I always find it a curiosity that so many people do not take a miscarriage as seriously or as sympathetically as a death. But a new survey carried out in the US shows that two-thirds (66%) of men and women who have experienced a miscarriage say that it carries the emotional equivalent to losing a child.
I’m amazed it is only two-thirds. A treasured, hoped-for life has been lost. The plans for the future have been scuppered. The rounded belly of impending motherhood has been punctured. And then comes the shame of failure, the sadness of lost hope, and the blame and guilt for what they could have done differently.
“Miscarriage is a traditionally taboo subject that is rarely discussed publicly,” says Dr Williams, director of the Program for Early and Recurrent Pregnancy Loss (PEARL) at Montefiore and Einstein and assistant professor, Department of Obstetrics & Gynecology and Women’s Health and Department of Genetics at Einstein. “We initiated this study to understand the perceptions of miscarriage and to open the lines of communication about this common complication, which is often shrouded by secrecy.”
One of the key study findings is that so many mothers-to-be blame themselves for the miscarriage, especially if they’ve lifted a heavy object (64%) or felt themselves subjected to too much stress (76%). Almost a quarter (23%) believed that their ambivalent feelings around their pregnancy could cause a termination. However, the survey has shown that one in four pregnancies end in miscarriage, and 60-80% are due to chromosomal abnormalities.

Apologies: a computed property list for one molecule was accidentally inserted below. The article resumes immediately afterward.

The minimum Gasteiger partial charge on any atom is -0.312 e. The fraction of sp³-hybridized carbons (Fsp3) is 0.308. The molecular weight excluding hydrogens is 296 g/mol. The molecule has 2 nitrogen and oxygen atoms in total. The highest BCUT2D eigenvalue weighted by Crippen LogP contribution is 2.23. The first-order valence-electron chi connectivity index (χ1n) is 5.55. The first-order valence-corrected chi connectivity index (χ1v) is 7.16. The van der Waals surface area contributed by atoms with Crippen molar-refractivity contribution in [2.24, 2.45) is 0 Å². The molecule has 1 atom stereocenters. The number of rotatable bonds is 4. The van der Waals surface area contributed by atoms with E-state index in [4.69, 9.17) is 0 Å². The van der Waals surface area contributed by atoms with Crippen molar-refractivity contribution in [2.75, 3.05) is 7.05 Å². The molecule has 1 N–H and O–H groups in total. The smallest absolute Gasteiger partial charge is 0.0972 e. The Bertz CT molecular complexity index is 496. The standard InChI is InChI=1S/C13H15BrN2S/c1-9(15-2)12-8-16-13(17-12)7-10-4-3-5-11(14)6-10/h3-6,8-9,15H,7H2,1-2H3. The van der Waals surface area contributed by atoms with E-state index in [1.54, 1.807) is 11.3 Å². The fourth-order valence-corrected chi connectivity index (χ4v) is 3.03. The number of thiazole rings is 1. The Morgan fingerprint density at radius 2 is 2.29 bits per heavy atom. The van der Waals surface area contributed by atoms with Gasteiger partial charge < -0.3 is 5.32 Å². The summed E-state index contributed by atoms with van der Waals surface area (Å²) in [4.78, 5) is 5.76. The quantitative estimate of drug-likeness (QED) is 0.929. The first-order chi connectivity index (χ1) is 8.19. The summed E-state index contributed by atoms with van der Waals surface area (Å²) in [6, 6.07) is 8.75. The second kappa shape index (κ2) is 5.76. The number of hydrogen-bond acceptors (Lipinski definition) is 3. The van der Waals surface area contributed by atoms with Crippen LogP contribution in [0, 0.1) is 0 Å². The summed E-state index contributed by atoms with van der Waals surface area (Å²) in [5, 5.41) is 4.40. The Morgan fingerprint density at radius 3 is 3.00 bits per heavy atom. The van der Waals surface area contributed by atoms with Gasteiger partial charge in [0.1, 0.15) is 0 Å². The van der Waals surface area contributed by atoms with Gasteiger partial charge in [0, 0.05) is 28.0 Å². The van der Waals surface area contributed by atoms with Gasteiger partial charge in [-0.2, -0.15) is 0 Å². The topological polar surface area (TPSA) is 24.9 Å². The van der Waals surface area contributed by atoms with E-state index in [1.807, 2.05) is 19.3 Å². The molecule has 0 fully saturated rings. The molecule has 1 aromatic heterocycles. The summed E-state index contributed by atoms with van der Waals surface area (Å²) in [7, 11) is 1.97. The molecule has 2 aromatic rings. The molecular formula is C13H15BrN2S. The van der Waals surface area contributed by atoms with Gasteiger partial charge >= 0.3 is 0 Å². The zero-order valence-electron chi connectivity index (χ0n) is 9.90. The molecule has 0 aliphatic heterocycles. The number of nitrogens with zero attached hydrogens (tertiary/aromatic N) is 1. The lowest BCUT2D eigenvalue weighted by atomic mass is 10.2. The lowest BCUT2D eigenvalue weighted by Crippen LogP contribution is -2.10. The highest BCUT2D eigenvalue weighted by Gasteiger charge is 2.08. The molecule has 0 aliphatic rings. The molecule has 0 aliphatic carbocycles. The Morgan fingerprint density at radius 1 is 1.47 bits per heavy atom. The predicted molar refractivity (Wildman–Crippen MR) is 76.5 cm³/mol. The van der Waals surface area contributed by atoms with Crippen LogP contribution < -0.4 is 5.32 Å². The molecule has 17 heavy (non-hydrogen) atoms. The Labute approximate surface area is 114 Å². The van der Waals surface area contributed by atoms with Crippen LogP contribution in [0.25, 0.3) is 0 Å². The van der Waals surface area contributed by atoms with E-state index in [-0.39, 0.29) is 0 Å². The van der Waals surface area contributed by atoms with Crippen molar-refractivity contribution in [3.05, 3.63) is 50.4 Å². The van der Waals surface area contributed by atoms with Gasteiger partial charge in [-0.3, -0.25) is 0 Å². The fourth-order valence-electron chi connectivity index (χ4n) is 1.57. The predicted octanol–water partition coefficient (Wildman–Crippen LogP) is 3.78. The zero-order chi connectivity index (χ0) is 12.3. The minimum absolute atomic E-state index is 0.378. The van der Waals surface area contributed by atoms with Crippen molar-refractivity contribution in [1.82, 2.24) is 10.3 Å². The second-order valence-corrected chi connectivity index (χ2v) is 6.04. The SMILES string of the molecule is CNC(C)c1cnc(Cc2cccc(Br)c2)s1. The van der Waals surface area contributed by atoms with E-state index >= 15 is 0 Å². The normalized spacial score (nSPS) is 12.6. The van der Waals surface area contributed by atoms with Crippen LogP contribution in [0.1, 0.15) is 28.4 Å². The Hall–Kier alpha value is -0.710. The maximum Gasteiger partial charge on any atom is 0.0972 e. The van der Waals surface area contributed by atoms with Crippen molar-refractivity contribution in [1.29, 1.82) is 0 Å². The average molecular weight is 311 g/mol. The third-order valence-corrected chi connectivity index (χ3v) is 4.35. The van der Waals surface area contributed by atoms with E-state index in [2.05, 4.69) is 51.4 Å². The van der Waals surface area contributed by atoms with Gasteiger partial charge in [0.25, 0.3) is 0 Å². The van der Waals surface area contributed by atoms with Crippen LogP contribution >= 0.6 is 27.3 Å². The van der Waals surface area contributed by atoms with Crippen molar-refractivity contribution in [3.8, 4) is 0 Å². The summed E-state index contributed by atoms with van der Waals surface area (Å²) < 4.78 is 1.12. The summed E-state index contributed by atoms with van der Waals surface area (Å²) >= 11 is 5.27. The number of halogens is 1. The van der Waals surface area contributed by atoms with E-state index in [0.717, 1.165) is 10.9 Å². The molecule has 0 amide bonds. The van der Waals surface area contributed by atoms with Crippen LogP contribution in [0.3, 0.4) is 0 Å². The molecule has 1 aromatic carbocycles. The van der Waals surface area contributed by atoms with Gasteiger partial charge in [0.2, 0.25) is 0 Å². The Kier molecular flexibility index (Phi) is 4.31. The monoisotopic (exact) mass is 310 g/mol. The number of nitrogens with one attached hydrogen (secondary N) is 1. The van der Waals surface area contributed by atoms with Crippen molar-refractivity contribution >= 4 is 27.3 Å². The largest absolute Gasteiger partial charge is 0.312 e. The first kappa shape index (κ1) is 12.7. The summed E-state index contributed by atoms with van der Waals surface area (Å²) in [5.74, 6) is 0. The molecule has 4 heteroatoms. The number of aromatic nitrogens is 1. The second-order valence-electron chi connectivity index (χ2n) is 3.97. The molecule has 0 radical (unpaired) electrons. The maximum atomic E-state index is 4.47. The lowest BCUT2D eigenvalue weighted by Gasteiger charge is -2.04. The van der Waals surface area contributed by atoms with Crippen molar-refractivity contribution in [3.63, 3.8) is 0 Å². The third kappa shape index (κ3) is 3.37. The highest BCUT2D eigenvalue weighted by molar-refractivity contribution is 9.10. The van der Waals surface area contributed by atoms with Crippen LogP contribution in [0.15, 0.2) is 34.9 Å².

Dr Williams added: “The false perceptions and lack of understanding about miscarriage are significant, and contribute to many women and couples feeling isolated and alone after suffering from a miscarriage.”
In my experience, it’s the hidden nature of miscarriage that hurts most. Friends get tired of hearing about it, or don’t know how to respond, because they feel that no ‘actual’ baby has been lost and they don’t understand how you can still be hurting. But losing a baby that is a few weeks’ old in the womb can feel just as devastating as losing a ‘born’ child.
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